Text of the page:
The trade deadline, one of the biggest dates on the NBA calendar, is Feb. 7. Whether we’re in for a busy deadline remains to be seen. With half of the NBA poised to have cap space this summer, and half of all players scheduled to hit free agency, teams may be reluctant to do anything that involves taking on money into July.
But one thing teams are always on the lookout for is a player on a great contract. Having a star talent on a team-friendly contract makes building the rest of the roster that much easier.
These are the NBA’s 10 most tradable contracts. This list isn’t necessarily made up of the best players — some aren’t even All-Stars. But what each has in common is that the production far outweighs the compensation. There are a few caveats:
No players on max contracts, with one notable exception. It’s impossible to pay a player more, so if the player is worth more than the max, you’ve inherently got a bargain. For example, a guy like LeBron James is worth somewhere in the range of $50 million-60 million. That the Los Angeles Lakers have him for $35.6 million, because that is the max the collective bargaining agreement allows, is a steal.
No players on rookie scale contracts. Again, this is a capped amount. As the cap has risen, rookie deals have become that much more valuable. Having a talent like Ben Simmons, Jayson Tatum or Luka Doncic for a set amount is an incredible advantage. But no team got creative to get there, so they aren’t on the list.
No expiring contracts. Players have to have some money owed beyond this season to qualify. Otherwise, they’re not going to be much of a bargain past this year, which limits their inherent tradability.
All years and money referenced here are what the players are owed beyond this season. The vast majority of this season’s contracts have already been paid out, despite the entirety of the salary still counting in trade.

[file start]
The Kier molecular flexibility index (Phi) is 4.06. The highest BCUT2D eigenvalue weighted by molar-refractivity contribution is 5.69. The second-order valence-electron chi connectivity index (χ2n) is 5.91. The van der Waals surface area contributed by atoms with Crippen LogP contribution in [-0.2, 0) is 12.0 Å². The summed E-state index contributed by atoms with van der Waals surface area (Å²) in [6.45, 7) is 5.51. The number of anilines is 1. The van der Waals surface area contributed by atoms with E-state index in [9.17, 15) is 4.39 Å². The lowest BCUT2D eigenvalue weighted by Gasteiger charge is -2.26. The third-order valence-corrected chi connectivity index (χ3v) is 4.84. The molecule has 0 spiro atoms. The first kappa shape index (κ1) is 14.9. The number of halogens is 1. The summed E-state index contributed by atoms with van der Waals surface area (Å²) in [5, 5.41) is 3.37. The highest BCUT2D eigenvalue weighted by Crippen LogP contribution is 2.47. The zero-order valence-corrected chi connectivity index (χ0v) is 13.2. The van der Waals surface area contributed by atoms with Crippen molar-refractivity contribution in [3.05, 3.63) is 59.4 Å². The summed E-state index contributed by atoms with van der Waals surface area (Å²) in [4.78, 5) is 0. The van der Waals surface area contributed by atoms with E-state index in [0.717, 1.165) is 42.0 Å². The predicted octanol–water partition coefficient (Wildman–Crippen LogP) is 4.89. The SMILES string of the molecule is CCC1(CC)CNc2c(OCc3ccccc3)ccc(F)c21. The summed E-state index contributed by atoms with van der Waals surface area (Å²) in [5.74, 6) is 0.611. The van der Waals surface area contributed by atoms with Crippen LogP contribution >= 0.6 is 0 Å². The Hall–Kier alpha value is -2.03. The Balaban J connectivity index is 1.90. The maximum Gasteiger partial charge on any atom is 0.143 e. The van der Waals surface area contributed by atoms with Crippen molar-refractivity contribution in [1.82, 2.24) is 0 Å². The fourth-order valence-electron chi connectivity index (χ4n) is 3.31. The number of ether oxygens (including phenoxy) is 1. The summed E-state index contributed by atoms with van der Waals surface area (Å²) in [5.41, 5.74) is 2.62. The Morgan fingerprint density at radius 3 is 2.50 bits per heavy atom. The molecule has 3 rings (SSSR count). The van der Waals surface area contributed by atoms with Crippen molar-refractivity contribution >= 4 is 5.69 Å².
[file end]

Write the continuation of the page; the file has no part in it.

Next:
The honorable mentions
These five players have all outplayed their contracts and bring considerable value, but are just outside being the most tradable.
Lou Williams, Los Angeles Clippers: Two years, $16 million – second year only $1.5 million guaranteed
Jerami Grant, Oklahoma City Thunder: Two years, $18.7 million – second-year team option
Nemanja Bjelica, Sacramento Kings: Two years, $13.9 million – second year fully non-guaranteed
Aaron Gordon, Orlando Magic: Three years, $54.4 million – each year declines in value from the previous season
T.J. Warren, Phoenix Suns: Three years, $35.3 million – no more than $12.7 million owed in any season
The 10 most tradable contracts in the NBA
10. Gary Harris, Denver Nuggets: Three years, $57.5 million (no options) – Harris has been one of the NBA’s more underrated guards for a few seasons now. Two seasons ago, he cracked 50 percent shooting overall and better than 42 percent from behind the arc. Those are excellent numbers for a guard. He’s also a solid defender and an improving passer. Best of all? He plays well off Nikola Jokic, as he’s adept at making timely cuts. Harris has battled some injuries this year, but nothing that should impact him long term. He’s a keeper on a great contract for Denver.
9. Robert Covington, Minnesota Timberwolves: Three years, $36.4 million (no options) – Covington was arguably the find of Sam Hinkie’s diamond mining during The Process years in Philadelphia. He far outplayed his league minimum deal, giving the 76ers incredible production on the cheap. Last year, Covington inked an extension that paid him more than he had ever made, but it’s still plenty team-friendly. Minnesota acquired him as one of the key components of the Jimmy Butler trade, and now the Wolves get to reap the benefits through the 2021-22 season.
8. Spencer Dinwiddie, Brooklyn Nets: Three years, $34.4 million (final-year player option) – Dinwiddie has been providing great play on a league-minimum deal. The Nets, at the expense of some cap space this summer, signed Dinwiddie to a sensible, team-friendly extension that starts next season. Dinwiddie has proven equally valuable as a starter or reserve, giving the Nets roster flexibility as well. Not bad for a guy who was dumped twice before Brooklyn gave him a shot.